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Move SQL 2005 to new server

We are upgrading the hardware on our SQL server, and I'm needing to know the quickest way to move the databases/instaces from one machine to the other.  The old machine is 2003 Standard 32bit and the new one is 2008 R2 64bit. The SQL server is currently 2005 32bit, but it will be installed on the new server as 2005 64bit.

What is the best way to go about doing this. I was going to just install SQL 2005 64 bit on the new server (both instances). Then just do full backups and restores from the old server. Rename the machines and be done.

That will get my data there, but what about all the other stuff, like users, maintenance jobs, ....?

I have about 20 small databases spanning 2 instances with no replication. Any guidance would be appreciated.
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bhieb
Asked:
bhieb
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3 Solutions
 
jramsierCommented:
Detach the DB move it then attach the database to the new server.

http://support.microsoft.com/kb/224071

Always backup before working on it.
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sammySeltzerCommented:
you can detach and reattach the databases.
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bhiebAuthor Commented:
I understand that, getting the databases moved is the easy part but what about all the other stuff. Users, maintenance plans, and all the other goodies that are not "databases"?

Will detatching and reattching the master, model, msdb, and temp database cover those?
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bhiebAuthor Commented:
The idea here is that when the server is renamed I won't have to touch the clients, all the settings will be the same and the applications will work seemlessly.
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bhiebAuthor Commented:
Also I don't know that the detach function is what I'm looking for, since I am moving them to a new server not just a location on the existing box. I would imagine backup/restore would be a better option?
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bhiebAuthor Commented:
Disregard that last one, I see now that I can detach from one and move the files and reattach on another.
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jramsierCommented:
yes you will need to create the user names and change dbo on the database.  I have just in the past recreated those logins, if it was done right it would be a AD accounts that can easily be recreated, if not i would set it up in AD but ensure the software you are using support the AD login account (some require that you do not use AD).
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bhiebAuthor Commented:
Hmm that would be a pain to setup manually would something like this work?

http://support.microsoft.com/kb/918992/
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Mark BradyCommented:
This guy writes a pretty thorough tutorial on migrating from one physical machine to another. In particular to your question, pay attention (on the first page) to his notes about copying user data files etc... I was always of the understanding that user accounts were stored in a database like any other data. Perhaps even called "users"

http://vyaskn.tripod.com/moving_sql_server.htm

If that is the case you would export it like any other export of a database. However, the link might provide you with the correct way to copy literally everything.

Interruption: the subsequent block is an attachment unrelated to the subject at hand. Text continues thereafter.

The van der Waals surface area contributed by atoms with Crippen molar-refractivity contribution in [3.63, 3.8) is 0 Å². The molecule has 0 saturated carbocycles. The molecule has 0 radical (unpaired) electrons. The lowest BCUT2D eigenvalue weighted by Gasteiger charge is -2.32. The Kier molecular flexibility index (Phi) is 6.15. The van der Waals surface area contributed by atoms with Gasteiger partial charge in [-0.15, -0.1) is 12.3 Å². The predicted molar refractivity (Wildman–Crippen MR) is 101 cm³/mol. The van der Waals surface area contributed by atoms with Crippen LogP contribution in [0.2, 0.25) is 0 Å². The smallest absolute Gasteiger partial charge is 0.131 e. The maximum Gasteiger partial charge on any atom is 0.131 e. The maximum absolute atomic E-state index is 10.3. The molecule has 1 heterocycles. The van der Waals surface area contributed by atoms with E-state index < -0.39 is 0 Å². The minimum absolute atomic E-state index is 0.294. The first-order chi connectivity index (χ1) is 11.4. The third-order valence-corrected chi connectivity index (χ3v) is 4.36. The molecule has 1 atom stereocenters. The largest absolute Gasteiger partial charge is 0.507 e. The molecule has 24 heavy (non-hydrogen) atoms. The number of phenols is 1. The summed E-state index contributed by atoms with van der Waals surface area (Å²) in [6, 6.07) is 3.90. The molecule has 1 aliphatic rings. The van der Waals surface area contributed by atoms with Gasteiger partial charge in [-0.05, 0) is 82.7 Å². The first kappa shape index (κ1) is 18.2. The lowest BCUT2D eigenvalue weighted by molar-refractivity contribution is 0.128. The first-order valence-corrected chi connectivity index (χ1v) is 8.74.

http://vyaskn.tripod.com/moving_sql_server.htm
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bhiebAuthor Commented:
Yah i read that one too, but this part concerned me.

"Install the exact same version of Windows operating system on the new server."

Since this is not the same version of Windows or SQL really (32bit vs 64bit).
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Mark BradyCommented:
I saw that but I'm inclined to thing that the section on user accounts would be the same no matter which version you are using (I think). I wonder why he states they must be EXACTLY the same? Most people wanting to swap to new servers do so because they are upgrading both hardware AND the latest software.
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bhiebAuthor Commented:
His method scares me, but there is little risk since all you would need to do is plug the old one back in and rename.

He's basically doing a very rough software move (one I've done with 3rd party software I did not know much about). Essentially install the basic package then just overwrite the actual data in Program Files via copy/paste. Since 2008 and 2003 are not that different this may work, but there could be problems if say 2008 wrote a registry entry to a different spot or something like that or a stray DLL that did not get installed right (most of these should be non issues).  In theory though it should work.
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Mark BradyCommented:
I agree with you on the scary part. In practice, developers should NOT change the way they install and register their software but some do so you do run the risk of it not running properly. You could look at each entry or folder and if it is the same then use the copy/paste solution perhaps?
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bhiebAuthor Commented:
Most likely. I'm a week or so out on this, but will award points accordingly. Thanks for the options guys!

FYI...I found the MS "approved" way of doing it, although it looks more complicated.

http://support.microsoft.com/kb/314546
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Mark BradyCommented:
Well at least you will have only Bill Gates to blame if it all goes south! That option might be the best for you. Good luck!
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